A multilingual tale (part II)

A multilingual tale (part II)

Catalan

I first came into contact with Catalan after meeting Marta, who is now my wife, in Rome (see How I got here part II). Although her English was excellent, somehow when you fall in love with someone who speaks another language the natural thing seems to be to learn it. So almost the first thing I did when I got back to England was to buy a book for learning the language and I started working through it, a little at a time. It’s amazing what real motivation can do for your language learning, and there’s no stronger motivation than love. My learning improved still further when Marta sent me a full Catalan course, with cassettes, but it still took a while before I had the confidence to try using the language.

When I finally arrived in Catalonia to live, I was initially completely lost, able to understand very little anyone said to me. I managed to fix that only by listening very hard to other people’s conversations, watching a lot of television and deciding it didn’t matter if I made mistakes. Only in this way did I improve my understanding and gradually became more fluent.

People who know nothing about Catalan have some strange ideas about it. I certainly did. Some will tell you it’s a dialect of Spanish or a kind of mixture between Spanish and French. While it’s true that anyone who knows Spanish or French, or even Italian, will recognise elements of them in Catalan, it is most definitely its own language, as different from those three languages as they are from each other. Nor is it really any different from the language referred to as Valencian, however much some might swear the two are separate. In fact, there is probably less difference between Catalan and Valencian (or the version of Catalan spoken on the Balearic Islands of Mallorca, Menorca and Ibiza) than there is between the versions of English spoken north and south of the Scottish border. Any distinction is made purely for political reasons by those wishing to belittle the Catalan language.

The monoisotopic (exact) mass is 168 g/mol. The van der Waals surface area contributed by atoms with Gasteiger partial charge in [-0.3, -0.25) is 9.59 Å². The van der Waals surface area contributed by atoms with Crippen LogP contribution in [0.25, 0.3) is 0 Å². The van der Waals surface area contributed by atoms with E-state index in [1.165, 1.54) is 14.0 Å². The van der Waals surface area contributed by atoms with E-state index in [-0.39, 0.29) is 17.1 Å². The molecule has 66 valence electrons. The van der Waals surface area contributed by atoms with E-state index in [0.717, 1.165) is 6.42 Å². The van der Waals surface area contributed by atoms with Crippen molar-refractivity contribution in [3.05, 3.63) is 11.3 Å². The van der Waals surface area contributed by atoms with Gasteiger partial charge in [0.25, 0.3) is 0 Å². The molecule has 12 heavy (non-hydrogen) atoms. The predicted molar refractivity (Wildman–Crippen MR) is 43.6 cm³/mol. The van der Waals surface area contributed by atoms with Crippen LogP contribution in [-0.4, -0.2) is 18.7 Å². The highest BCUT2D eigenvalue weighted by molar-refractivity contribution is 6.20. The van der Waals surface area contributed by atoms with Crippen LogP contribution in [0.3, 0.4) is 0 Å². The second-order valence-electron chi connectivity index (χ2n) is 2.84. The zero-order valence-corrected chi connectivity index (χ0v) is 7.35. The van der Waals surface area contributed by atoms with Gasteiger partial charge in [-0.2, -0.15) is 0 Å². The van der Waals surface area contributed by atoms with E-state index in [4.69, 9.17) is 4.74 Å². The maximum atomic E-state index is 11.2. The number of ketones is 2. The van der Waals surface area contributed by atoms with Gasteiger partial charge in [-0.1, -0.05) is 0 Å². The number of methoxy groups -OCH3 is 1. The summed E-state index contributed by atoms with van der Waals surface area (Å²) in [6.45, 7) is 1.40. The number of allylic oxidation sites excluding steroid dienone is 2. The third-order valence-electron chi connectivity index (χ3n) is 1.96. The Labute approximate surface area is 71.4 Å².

Those who haven’t heard Catalan might wonder what it sounds like. Well, one of the mistakes I initially made was pronouncing Catalan a bit like French – at the time the only foreign language I knew – which to a native speaker sounds as if you are torturing it. As I soon discovered, Catalan has very few silent letters and its vowels are quite pure. But because it doesn’t share the propensity of Spanish or Italian to end the majority of words in a vowel, the overall effect of Catalan when you hear it is quite staccato. If you want to hear some, you can go to the Catalan television station website here.

Catalan is used all over the place in Catalonia. It isn’t one of those languages you see on road signs and never hear. The problem for me came in knowing when to use it. As a foreigner speaking Catalan, my problem was that anyone hearing me instantly assumed that if I’d bothered to learn Catalan at all, my Spanish must be very good, and switched instantly into that language. This was usually done with the best of intentions, because Catalans generally want to be understood by foreigners (tales of them deliberately speaking their own language to confuse and mock non-speakers are almost certainly apocryphal). But for me it was the worst thing that could happen. I’d just switched my brain into trying to tune into one language and here they were hitting me with another one. I was generally either left speechless or ended up speaking a hopeless muddle of Catalan and Spanish. So for a long time I stopped speaking Catalan when I went into shops or to had ask for anything, finding Spanish a much safer bet. Now, though, I can handle a mid-conversation language change, and I can even usually tell if the person switching is a Catalan trying to be polite or a Spanish-only speaker who simply doesn’t understand me.

That leads me the question of why anyone should bother to learn Catalan in the first place. After all, everyone in Catalonia speaks Spanish too, don’t they? Well, yes they do, but that doesn’t mean Catalan is redundant. Take my situation, for instance. My wife’s family are Catalan speakers. If necessary, they would have used Spanish to make things easier for me. But that would have meant them either having to change the language of their own conversations when I was there, or carrying on using Catalan among themselves, leaving me excluded. Either way, my relationship with them would have been completely different had I not learned to understand and speak their own language.

As a translator, too, apart from the work that being able to translate from Catalan has brought me, I’ve found it is a key to an inner world – not one deliberately concealed from outsiders, but a natural, normal community of people who speak the same language. To many of my customers, just being able to communicate with me in the language that comes most naturally to them is a bonus, and I’m convinced it has helped me build relationships with many of them. So even if I didn’t work with languages and enjoy language, I have no doubt that learning Catalan would have been a great benefit.

If you want to see the Catalan version of my website, you can go here. The next blog in this series will talk about Spanish.

 

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